MBA Econ Class Sets Gender Record Straight

May 16, 2002
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GRAND RAPIDS — An economics class in the Seidman School of Business at Grand Valley State University shows that men and women probably shouldn’t get into arguments about who works more.

The truth seems to be that both work a great deal and that men have fractionally more hours per week for leisure.

A gender and economics class taught by Sonia Dalmia, professor of economics at Seidman looked into the issue of gender, work and time use by conducting a survey of 700 households in the region.

The class conducted the survey by mail and its results are based on 334 responses — an extremely high 48 percent rate for a mail survey.

According to Dalmia, the study's aim was to determine whether women are working outside the home as well as shouldering the major responsibility of household labor.

She said the project also was looking at how the shifts in women's labor force participation may be associated with changes in household division of labor.

The results of the study show women still juggling work in and out of the home, while men continue to spend more time in the workplace.

Some studies elsewhere have indicated that many women still work a "second shift." That is, they not only work outside the home, but also shoulder the major responsibility for work done within the home.

But the Dalmia class study says that's not exactly true.

It indicates women still do the majority of household labor, but that men make up for that by working more hours in the marketplace.

Adding the total time spent working per week, it turns out that men work more than women overall. Men work a little more than 58 hours a week, while women work a little more than 57 hours.

Just one thing: The numbers above do not include child care, which, after the children enter school, can be pretty difficult to quantify (and which could be the source of arguments, and maybe another survey some day.)

The survey did show, however, that men with children are more likely to spend extra time in the workplace than at home doing the laundry or other household tasks.

But the main thing, Dalmia said, is that the information the class gathered via the survey "not only adds to our knowledge of the relationship between gender, market work, and housework. It also helps the students to evaluate the correlation between classroom learning and its real life application and spillovers. This is particularly important as almost all of them are going to form households sometime in the near future."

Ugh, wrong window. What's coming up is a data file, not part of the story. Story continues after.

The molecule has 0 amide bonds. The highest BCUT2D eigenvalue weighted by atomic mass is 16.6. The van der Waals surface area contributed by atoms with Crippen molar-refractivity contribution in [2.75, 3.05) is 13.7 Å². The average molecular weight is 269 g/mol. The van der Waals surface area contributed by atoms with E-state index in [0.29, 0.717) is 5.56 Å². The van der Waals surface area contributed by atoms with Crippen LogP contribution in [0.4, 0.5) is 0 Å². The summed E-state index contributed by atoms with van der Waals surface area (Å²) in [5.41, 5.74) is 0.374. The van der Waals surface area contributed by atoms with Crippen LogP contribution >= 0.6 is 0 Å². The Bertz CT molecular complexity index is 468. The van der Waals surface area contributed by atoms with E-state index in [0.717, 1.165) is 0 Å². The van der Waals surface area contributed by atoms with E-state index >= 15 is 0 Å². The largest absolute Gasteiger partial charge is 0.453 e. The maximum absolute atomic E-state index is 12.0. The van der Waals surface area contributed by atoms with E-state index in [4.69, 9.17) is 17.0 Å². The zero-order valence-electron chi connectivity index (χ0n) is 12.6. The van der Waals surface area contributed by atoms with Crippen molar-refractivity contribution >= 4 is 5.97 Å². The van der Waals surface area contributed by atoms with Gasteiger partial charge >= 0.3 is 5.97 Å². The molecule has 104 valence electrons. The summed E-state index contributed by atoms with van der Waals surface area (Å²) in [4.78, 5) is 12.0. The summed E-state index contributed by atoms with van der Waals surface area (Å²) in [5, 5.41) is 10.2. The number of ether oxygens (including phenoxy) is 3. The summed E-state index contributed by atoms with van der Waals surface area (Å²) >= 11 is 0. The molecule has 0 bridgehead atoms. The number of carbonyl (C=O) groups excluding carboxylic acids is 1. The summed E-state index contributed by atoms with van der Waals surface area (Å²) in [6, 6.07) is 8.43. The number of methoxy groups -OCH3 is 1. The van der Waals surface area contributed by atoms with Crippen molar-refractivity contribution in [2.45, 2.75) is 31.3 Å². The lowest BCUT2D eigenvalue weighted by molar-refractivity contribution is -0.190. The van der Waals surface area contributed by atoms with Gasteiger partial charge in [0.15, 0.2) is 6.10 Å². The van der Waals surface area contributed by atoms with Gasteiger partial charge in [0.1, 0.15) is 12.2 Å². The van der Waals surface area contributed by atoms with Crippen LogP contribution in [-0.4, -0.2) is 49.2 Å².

She said the project also helped students encounter the phenomena of gender issues from the viewpoint of economics.

“They are learning how to apply the theoretical and empirical tools of economics in understanding the circumstances of men and women in their community,” Dalmia said.

Some other interesting results include:

  • Women who are married spend more time in household labor than women who are living with a significant other. On the other hand, cohabitating men work less than married men, but they do more around the house.

  • Men spend a little more than 17 hours a week pursuing leisure activities, while women spend a little less than 17 hours a week on leisure.

  • The average age of the respondents was 42.26 for men and 39.88 for women. Of the respondents, 78 percent are married, 10 percent cohabitate, 7 percent are divorced or separated and 6 percent are single.

  • In the sample group, 89 percent of the men and 58 percent of the women are employed full time.

  • Though both household labor time and paid labor time affect leisure, there are no gender differences on their impact on leisure time.

  • Bill paying is the least gender-influenced of all household tasks.

  • The gender division of labor that has women responsible for indoor tasks and men for outdoor tasks still exists

The study did not indicate whether the garage is considered indoor or outdoor work.

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